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Buckman Laboratories Knowledge Sharing Past, Present and Future

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Buckman Laboratories Knowledge Sharing Past, Present and Future

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  1. Buckman LaboratoriesKnowledge SharingPast, Present and Future Masters Class, July 31ICKM 2006 Conference John BurrowsKathy Buckman Gibson

  2. Class Overview • Who is Buckman Laboratories • Elements of Trust Across Time, Space & Culture (exercise) • Creating a Knowledge Sharing Culture • Creating a Global Strategy Around Knowledge (exercise) • Future of Knowledge Sharing

  3. Who is Buckman Laboratories? • Specialty Chemical Supplier Serving the Pulp and Paper, Water Treatment and Leather Markets • Privately-held • 1,450 Associates • 10 manufacturinglocations in 9Countries • 22 Offices in 19 Countries • Operate in 90+ Countries • $464M Revenues

  4. Who is Buckman Laboratories? • Key Markets • Pulp, Paper & Tissue • Water Treatment • Leather • Strong Market/Customer Focus • Customer intimate strategy throughout organization • Competitors are 2-5x larger than Buckman Laboratories • Profitable since 1949 • Celebrated 60th Anniversary in 2005

  5. Mission We, the associates ofBuckman Laboratories, will excel in providing measurable,cost-effective improvementsin output and qualityfor our customersby delivering customer-specificservices and products,and the creative applicationof knowledge.

  6. What Does Buckman Provide? • Unique Chemistries • Problem-Solving Skills • Application Knowledge • Knowledge of Customer’s Systems • Ability to establish relationships based upon Faith & Trust Intangibles

  7. Business Evolution Knowledge Driven Market Driven Product Driven

  8. Recognition for KM Activities • Article Features in • Harvard Business Review, Business Week, The Wall Street Journal, Fortune • Winner of 17 Prestigious Awards from 1996-2006 • Including 9 Teleos “Most Admired Knowledge Enterprise” Awards • Buckman Labs: Best Practice in Collaborative Climate Survey, Sveiby, 1998-2002 • Profiled in 1999 Harvard Business School Case Study • Top 100 Training Companies

  9. Elements of TrustAcross Time,Space and Culture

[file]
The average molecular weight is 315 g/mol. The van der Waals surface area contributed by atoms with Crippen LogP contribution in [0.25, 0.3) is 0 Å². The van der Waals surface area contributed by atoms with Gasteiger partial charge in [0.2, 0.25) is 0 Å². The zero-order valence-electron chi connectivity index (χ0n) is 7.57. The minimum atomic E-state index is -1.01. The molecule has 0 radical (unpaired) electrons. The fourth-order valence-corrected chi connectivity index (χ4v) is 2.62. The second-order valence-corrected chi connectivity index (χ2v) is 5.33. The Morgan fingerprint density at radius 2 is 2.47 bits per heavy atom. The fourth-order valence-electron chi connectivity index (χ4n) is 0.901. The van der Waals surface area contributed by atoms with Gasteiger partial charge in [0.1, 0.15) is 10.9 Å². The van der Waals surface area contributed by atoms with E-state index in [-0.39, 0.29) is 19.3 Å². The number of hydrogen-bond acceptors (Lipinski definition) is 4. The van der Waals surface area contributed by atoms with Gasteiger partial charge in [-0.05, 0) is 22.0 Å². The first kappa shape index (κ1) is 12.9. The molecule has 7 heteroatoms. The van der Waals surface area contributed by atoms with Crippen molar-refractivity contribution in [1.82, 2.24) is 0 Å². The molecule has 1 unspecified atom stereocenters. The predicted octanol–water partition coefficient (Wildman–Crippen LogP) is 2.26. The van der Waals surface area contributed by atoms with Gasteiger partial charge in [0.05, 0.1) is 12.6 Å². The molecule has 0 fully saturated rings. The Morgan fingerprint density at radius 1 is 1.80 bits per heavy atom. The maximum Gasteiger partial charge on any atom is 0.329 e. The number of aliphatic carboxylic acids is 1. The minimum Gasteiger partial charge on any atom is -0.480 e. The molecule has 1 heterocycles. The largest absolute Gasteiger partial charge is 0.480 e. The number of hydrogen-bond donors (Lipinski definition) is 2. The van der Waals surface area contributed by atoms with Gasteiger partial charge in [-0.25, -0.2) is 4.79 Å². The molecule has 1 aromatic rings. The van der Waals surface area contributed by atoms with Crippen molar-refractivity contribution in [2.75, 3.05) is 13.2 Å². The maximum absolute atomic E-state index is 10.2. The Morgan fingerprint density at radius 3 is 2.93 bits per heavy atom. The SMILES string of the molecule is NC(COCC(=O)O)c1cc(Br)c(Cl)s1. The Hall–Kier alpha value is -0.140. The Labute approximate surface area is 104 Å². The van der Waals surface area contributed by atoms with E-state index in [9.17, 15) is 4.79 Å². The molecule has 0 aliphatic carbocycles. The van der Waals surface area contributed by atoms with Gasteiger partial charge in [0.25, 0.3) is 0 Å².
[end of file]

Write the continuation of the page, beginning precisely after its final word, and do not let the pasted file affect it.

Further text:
10. Customer G A P Front Line

  11. Customer G A P Front Line Entire organization is “E.E.F.L.”withthecustomer

  12. Knowledge-Driven “With everything else dropping out of the competitive equation, knowledge has become the only source of long-run sustainable competitive advantage, but knowledge can only be employed through the skills of individuals. The value of an individual's knowledge depends upon the smartness with which it is used in the entire system.” Lester Thurow

  13. Knowledge – What and Where • Explicit knowledge is that knowledge that is written down or in a knowledge base. • Tacit knowledge is that knowledge that is in the heads of the people. • The greatest knowledge base in the organization is the tacit knowledge in the heads of the people that is continually changing and evolving.

  14. Becoming Knowledge-Driven • Determine your most critical need as an organization • How would you organize around the flow of knowledge rather than geography or functional unit? • Create a culture and build a system that will encourage that flow

  15. Culture for Knowledge Sharing You have to be able to trust the information that you receive to be the best that can be sent to you, and those that send it to you have to be able to trust that you will use the information in an appropriate manner.

  16. Culture Code of Ethics

  17. Five Elements of Trust Breakout Exercise

  18. Creating aKnowledgeSharing Culture

  19. Culture You have to be able to trust the information that you receive to be the best that can be sent to you, and those that send it to you have to be able to trust that you will use the information in an appropriate manner.